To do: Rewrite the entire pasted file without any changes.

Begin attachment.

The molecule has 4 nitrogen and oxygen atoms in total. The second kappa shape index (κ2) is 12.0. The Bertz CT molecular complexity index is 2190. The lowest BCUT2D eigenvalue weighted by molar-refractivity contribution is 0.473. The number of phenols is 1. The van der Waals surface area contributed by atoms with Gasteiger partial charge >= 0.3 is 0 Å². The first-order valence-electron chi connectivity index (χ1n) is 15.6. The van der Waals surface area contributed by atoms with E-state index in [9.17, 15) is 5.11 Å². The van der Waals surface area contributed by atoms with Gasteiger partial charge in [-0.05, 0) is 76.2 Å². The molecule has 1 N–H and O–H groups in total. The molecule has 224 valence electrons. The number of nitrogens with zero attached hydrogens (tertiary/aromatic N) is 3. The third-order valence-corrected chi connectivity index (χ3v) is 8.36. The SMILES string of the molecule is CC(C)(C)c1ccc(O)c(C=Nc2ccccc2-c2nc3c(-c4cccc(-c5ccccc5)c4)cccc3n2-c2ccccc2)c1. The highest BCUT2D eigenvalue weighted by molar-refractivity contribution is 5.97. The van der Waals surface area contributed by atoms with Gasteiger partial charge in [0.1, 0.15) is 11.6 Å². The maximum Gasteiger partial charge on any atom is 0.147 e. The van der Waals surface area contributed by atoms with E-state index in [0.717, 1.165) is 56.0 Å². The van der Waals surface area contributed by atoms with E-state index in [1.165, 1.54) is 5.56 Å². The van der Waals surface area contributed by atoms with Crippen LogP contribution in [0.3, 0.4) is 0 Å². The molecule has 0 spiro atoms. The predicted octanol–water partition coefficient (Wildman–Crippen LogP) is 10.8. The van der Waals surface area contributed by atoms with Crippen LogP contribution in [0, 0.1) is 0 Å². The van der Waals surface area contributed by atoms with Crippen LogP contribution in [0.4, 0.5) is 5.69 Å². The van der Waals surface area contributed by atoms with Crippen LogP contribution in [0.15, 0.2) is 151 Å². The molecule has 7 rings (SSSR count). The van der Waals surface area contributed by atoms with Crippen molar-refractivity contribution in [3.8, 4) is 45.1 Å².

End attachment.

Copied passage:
The molecule has 4 nitrogen and oxygen atoms in total. The second kappa shape index (κ2) is 12.0. The Bertz CT molecular complexity index is 2190. The lowest BCUT2D eigenvalue weighted by molar-refractivity contribution is 0.473. The number of phenols is 1. The van der Waals surface area contributed by atoms with Gasteiger partial charge >= 0.3 is 0 Å². The first-order valence-electron chi connectivity index (χ1n) is 15.6. The van der Waals surface area contributed by atoms with E-state index in [9.17, 15) is 5.11 Å². The van der Waals surface area contributed by atoms with Gasteiger partial charge in [-0.05, 0) is 76.2 Å². The molecule has 1 N–H and O–H groups in total. The molecule has 224 valence electrons. The number of nitrogens with zero attached hydrogens (tertiary/aromatic N) is 3. The third-order valence-corrected chi connectivity index (χ3v) is 8.36. The SMILES string of the molecule is CC(C)(C)c1ccc(O)c(C=Nc2ccccc2-c2nc3c(-c4cccc(-c5ccccc5)c4)cccc3n2-c2ccccc2)c1. The highest BCUT2D eigenvalue weighted by molar-refractivity contribution is 5.97. The van der Waals surface area contributed by atoms with Gasteiger partial charge in [0.1, 0.15) is 11.6 Å². The maximum Gasteiger partial charge on any atom is 0.147 e. The van der Waals surface area contributed by atoms with E-state index in [0.717, 1.165) is 56.0 Å². The van der Waals surface area contributed by atoms with E-state index in [1.165, 1.54) is 5.56 Å². The van der Waals surface area contributed by atoms with Crippen LogP contribution in [0.3, 0.4) is 0 Å². The molecule has 0 spiro atoms. The predicted octanol–water partition coefficient (Wildman–Crippen LogP) is 10.8. The van der Waals surface area contributed by atoms with Crippen LogP contribution in [0, 0.1) is 0 Å². The van der Waals surface area contributed by atoms with Crippen LogP contribution in [0.4, 0.5) is 5.69 Å². The van der Waals surface area contributed by atoms with Crippen LogP contribution in [0.15, 0.2) is 151 Å². The molecule has 7 rings (SSSR count). The van der Waals surface area contributed by atoms with Crippen molar-refractivity contribution in [3.8, 4) is 45.1 Å².